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Public Speaking is Part of the Job Description
By: Mike Bush
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Last night, for the first time in a while, I attended a local Toastmasters meeting as a guest, and it reminded me how much this group should be a requirement for anyone in a PR role.
If you’re unaware, Toastmasters is an organization dedicated to helping its members become better public speakers. Meetings are structured in a way to promote different speaking opportunities and objectives for people willing to try.
For example, there’s a section called “table topics,” in which people are given a subject to speak about and must speak for at least a minute (and no more than two and a half minutes) on that subject. 
There are also prepared speeches, which can last for up to 10 minutes.
Think about some of the components included in our day-to-day job.

Pitching Media. Presumably, at some point, you’re going to be on the phone pitching a story (even if you’ve followed most reporters’ requests and sent an email pitch first, it isn’t out of the realm of possibility that you’ll have an actual conversation before your client gets on the phone with the reporter).

Providing Feedback. When is the last time you gave the CEO of one of your clients feedback that included something they could do better? The obvious answer should be “every time they do an interview,” but sometimes it’s intimidating to tell the guy (or gal) who’s paying the bills that they can improve.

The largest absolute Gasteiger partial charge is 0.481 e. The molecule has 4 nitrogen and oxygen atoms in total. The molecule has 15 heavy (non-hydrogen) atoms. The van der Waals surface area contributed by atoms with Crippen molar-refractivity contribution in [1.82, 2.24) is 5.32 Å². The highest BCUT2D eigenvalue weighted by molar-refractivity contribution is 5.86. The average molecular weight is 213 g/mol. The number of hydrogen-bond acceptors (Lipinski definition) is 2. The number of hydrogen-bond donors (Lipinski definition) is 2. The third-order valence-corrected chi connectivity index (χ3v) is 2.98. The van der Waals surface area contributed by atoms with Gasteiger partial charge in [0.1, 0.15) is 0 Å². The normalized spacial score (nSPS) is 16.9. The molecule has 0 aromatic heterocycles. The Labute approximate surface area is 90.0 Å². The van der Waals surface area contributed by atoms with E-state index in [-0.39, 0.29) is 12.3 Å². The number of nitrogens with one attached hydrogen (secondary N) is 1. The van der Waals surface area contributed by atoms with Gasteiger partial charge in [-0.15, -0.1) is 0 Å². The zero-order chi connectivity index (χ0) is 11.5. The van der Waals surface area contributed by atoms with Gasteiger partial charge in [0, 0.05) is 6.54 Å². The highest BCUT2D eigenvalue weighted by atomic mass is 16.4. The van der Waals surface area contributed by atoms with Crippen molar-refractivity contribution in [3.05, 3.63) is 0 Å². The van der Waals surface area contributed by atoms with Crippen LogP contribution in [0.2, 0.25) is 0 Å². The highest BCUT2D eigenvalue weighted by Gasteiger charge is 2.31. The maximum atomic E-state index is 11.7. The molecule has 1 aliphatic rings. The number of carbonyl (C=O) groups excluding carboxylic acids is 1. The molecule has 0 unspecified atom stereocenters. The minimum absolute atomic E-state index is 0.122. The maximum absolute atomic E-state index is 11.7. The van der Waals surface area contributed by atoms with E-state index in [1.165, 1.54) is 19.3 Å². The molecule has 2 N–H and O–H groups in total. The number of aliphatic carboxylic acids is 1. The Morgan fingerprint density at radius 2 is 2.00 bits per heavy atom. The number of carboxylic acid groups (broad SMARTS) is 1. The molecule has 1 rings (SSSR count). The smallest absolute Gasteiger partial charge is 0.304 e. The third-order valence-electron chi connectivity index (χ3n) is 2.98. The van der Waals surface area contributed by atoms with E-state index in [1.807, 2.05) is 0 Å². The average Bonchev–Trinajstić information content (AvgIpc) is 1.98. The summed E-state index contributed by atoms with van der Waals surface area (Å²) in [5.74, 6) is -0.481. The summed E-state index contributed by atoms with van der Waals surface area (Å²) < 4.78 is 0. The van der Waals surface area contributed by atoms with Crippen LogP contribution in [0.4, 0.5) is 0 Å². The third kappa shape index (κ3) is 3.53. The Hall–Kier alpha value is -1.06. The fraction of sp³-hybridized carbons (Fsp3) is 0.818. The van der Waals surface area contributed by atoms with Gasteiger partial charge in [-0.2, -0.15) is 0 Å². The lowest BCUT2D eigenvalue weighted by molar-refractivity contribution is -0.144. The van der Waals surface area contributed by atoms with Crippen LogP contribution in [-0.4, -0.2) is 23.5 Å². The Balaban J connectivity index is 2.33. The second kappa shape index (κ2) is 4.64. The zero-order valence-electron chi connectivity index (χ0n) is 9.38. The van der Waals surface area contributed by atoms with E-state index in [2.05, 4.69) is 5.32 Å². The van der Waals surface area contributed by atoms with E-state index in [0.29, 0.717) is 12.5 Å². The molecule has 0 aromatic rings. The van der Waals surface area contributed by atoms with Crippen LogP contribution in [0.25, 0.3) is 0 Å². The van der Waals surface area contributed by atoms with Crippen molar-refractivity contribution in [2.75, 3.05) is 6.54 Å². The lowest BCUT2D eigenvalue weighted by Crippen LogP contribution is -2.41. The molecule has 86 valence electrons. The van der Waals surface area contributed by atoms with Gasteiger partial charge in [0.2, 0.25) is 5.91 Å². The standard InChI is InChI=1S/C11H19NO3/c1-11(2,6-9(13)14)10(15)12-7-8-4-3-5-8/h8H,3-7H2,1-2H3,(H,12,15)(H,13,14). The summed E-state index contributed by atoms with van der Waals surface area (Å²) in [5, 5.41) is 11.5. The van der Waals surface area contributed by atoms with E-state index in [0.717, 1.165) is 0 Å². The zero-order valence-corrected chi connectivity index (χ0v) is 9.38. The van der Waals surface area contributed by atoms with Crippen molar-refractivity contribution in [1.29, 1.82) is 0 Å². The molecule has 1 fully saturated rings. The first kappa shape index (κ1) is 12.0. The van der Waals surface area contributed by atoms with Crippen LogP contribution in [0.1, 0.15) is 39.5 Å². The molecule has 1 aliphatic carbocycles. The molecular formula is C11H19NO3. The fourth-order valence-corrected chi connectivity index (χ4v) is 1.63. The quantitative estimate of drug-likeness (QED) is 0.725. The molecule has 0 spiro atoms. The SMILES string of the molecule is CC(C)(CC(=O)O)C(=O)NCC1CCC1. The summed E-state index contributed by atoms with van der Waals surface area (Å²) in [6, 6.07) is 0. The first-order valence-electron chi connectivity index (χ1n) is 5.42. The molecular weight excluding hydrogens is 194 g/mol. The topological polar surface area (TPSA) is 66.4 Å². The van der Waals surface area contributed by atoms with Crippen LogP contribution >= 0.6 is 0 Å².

Being Confident. We all know this, but sometimes it’s easy to forget. Part of our role is coming up with ideas that may or may not work. If you’ve been in the business long enough, you’ve probably tried something creative with a client only to have it fail. Sometimes, it’s tough to get back on the horse after we get knocked off.

Networking, Networking, Networking. You never know who you’re going to meet in a Toastmasters meeting. It could just be your next big client (or a referral that leads to your next big client).

So, if you have a free night in the next couple weeks, find a local Toastmasters and attend as a guest. You might just find it’s helpful to many of your daily job functions.

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About the Author
Mike Bush is a PR and Marketing freelancer with more than a dozen years of experience in the field. Find him on and connect Twitter @mikebush or at www.mikebush.nyc. 
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